Several months later, Bari later determined that Blake’s actions were indeed deliberate and retaliatory. Bari recounted, “The truck was not tailgating, and he hit me without warning. There was no sound of horn or brakes.” Blake claimed he hadn’t seen Bari’s car in front of him, and estimated his speed at 45 MPH, but he also admitted he was aware that he had a broken speedometer. However, the California Highway Patrol did not test Blake for drugs, question him about his motives, or even give him a fix-it ticket for his speedometer. They instead went to the junkyard to test the brake lights on Bari’s wrecked vehicle (which worked), and then came to the hospital and questioned Bari about the brake lights anyway while the latter struggled to remain conscious. Everyone recovered, but Bari was angry, stating, “I was clearly the victim of this incident…this was no investigation, it was blatant harassment…There’s no protection of the law for Earth First!ers in Mendocino County.” [123]

* * * * *

Meanwhile, back in Fort Bragg, word of the accident reached the demonstrators. In lieu of Judi Bari’s keynote speech, Don Lipmanson read the prepared statement that Bari had intended to give. In response to Don Nelson’s asinine comments about tree sitters not being “real environmentalists”, she had retorted,

“If Don Nelson were a real labor representative, he’d be up in the trees with the environmentalists because…jobs are falling along with the trees… [124]

“Workers issues are the same as the environmentalists. We are interested in long-term sustained yield logging. I’m a carpenter and I live in a wood house. I would like to continue using wood…I look forward to the day when the loggers and the millworkers will join us on the line.” [125]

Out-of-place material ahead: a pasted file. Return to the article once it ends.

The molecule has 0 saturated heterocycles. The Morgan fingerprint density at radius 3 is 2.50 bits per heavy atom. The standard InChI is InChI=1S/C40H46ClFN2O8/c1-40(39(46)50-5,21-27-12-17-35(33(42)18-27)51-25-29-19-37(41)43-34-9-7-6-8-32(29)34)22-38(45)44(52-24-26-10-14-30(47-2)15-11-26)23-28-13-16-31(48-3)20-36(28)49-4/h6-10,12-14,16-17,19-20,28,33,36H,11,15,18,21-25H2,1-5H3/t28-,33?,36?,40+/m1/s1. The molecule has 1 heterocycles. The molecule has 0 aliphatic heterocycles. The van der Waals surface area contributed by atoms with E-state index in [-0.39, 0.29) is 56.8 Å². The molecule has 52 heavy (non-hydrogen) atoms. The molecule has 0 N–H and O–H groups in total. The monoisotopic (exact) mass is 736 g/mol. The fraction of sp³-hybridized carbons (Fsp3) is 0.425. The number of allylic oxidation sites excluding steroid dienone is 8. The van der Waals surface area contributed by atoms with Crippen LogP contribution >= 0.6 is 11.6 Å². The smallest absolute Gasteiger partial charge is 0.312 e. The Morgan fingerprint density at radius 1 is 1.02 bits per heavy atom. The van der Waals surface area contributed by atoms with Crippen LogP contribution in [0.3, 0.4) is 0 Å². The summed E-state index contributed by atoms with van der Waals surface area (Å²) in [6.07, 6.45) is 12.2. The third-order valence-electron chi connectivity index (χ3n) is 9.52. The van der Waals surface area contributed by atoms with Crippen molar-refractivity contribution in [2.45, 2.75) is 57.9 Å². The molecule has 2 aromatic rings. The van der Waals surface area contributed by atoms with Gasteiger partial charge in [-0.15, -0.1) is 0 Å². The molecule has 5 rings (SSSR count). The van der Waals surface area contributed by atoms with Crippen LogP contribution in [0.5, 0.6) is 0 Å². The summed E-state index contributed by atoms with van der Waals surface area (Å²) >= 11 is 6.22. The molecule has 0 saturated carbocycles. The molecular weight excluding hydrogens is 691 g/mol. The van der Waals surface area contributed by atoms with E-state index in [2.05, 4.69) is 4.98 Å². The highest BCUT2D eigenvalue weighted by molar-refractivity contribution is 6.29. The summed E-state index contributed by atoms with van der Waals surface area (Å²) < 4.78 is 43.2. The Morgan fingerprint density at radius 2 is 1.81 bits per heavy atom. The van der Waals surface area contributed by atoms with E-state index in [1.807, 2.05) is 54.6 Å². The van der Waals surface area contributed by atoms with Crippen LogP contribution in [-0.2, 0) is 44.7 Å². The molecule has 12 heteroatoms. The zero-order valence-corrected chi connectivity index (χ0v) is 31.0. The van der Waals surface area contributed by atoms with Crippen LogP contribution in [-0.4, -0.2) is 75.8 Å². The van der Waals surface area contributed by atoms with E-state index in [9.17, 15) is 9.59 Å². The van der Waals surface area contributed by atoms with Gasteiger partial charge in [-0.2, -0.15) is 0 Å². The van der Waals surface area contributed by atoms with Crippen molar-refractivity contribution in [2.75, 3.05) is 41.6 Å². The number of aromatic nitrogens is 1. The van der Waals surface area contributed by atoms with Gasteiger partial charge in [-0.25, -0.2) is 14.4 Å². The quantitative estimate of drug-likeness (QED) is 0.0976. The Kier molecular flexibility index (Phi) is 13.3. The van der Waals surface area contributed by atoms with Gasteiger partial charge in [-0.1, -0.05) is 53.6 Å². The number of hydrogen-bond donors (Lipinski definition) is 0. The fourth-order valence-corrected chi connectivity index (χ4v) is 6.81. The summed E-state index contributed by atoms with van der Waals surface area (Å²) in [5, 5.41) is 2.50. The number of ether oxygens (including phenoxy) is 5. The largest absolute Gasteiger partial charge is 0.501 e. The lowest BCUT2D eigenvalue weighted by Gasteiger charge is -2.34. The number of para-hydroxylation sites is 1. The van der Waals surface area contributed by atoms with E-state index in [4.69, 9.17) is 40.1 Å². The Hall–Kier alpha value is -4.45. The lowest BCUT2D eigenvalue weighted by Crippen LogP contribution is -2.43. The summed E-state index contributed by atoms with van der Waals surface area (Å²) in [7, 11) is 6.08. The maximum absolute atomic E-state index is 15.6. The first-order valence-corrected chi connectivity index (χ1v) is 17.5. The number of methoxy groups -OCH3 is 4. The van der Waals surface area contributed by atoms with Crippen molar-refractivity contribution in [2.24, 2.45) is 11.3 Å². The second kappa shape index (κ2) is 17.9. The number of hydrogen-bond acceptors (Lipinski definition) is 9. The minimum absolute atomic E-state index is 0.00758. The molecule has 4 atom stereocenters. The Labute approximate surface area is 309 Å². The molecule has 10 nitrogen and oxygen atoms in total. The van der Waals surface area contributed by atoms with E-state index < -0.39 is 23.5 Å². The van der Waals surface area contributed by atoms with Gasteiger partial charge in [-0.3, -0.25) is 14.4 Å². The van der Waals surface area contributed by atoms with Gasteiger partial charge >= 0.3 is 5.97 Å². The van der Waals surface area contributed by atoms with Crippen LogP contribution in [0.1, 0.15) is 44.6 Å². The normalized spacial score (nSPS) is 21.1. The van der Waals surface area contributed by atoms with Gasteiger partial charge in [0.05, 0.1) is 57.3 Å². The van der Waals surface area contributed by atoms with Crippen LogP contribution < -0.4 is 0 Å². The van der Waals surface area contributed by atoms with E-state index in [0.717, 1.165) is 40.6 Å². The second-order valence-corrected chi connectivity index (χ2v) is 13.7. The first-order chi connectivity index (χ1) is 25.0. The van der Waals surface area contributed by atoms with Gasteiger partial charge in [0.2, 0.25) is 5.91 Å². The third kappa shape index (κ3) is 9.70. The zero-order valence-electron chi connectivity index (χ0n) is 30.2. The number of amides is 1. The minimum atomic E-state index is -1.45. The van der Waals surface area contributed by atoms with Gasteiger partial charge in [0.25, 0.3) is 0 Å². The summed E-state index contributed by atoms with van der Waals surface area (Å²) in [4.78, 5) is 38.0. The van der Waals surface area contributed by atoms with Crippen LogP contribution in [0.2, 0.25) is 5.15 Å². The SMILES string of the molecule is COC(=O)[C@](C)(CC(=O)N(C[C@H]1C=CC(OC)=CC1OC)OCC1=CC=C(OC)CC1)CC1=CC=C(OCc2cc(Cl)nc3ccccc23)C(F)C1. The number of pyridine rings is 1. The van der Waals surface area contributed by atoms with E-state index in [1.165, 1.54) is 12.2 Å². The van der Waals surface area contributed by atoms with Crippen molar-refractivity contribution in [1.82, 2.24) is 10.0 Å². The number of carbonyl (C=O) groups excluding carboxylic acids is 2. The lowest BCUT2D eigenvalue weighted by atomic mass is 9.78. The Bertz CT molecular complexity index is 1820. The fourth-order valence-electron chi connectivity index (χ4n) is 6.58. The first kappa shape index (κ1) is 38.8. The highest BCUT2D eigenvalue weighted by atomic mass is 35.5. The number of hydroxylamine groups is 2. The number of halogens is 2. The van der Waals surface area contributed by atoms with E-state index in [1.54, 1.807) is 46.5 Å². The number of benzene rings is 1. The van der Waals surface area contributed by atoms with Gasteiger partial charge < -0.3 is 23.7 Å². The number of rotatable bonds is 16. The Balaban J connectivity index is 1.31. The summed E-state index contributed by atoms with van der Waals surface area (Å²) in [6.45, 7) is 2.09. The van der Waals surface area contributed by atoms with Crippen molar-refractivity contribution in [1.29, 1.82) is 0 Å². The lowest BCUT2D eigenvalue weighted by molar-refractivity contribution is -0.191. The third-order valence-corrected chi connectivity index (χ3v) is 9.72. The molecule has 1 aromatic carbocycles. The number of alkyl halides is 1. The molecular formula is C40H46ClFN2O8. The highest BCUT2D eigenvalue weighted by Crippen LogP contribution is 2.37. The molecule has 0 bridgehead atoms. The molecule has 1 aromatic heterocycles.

Lipmanson concluded that Bari, Cherney, Davis, and the children had been victims of, “too many logging trucks going too fast to get all of the timber they can,” evidently ignorant of Blake’s deliberate actions. [126] This was not to be the end of the heated tensions, however.

Two weeks after the Redding rally, as two tourists—who had nothing directly to do with any of these incidents or events—were taking a canoe trip along Big River near Whitethorn on the northern Mendocino Coast, they were bullied by gyppo loggers when the former had chanced upon a nasty looking clearcut and had attempted to photographically document the scene. [127] Glenn Simmons had nothing to say about that either, but issued yet another “immature brat” condemnation of Earth First! in response to Mike Roselle criticizing the events in Redding as a “media circus”. [128] While Earth First!ers were willing to give the workers the benefit of the doubt, the industry by contrast had whipped up many of their supporters into a state of kneejerk hair trigger alert.

* * * * *

Clearly Corporate Timber was dragging the environmental movement through the mud, and enough was enough as far as Anderson Valley Advertiser journalist Crawdad Nelson was concerned. He had already vented his spleen in bitterness over the actions of his father and the capitulation by the IWA rank and file to the union officialdom’s collaborationism, and now he was furious. [129] Rob Anderson, Anderson Valley Advertiser editor and publisher Bruce Anderson’s younger brother, was no less bitter. [130] Both of the writers were ex-millworkers and currently sympathetic to Earth First!, if not full blown advocates of the latter. Both questioned whether workers could ever take a stand against corporate logging, and Rob Anderson even questioned whether logging was “a noble profession.” Such pessimism towards the timber workers in general—which at times bordered on condescending and should have more properly been directed at Corporate Timber’s front groups—did not sit well with Mike Koepf, who had resigned from the publication over unrelated personal disputes with editor Bruce Anderson (who did not share Nelson’s or his brother’s pessimism towards timber workers), and Judi Bari. [131] The controversy that had raged one year previously within the ranks of the IWW was taking place in northwestern California. A heated debate ensued within the pages of that publication which lasted several weeks.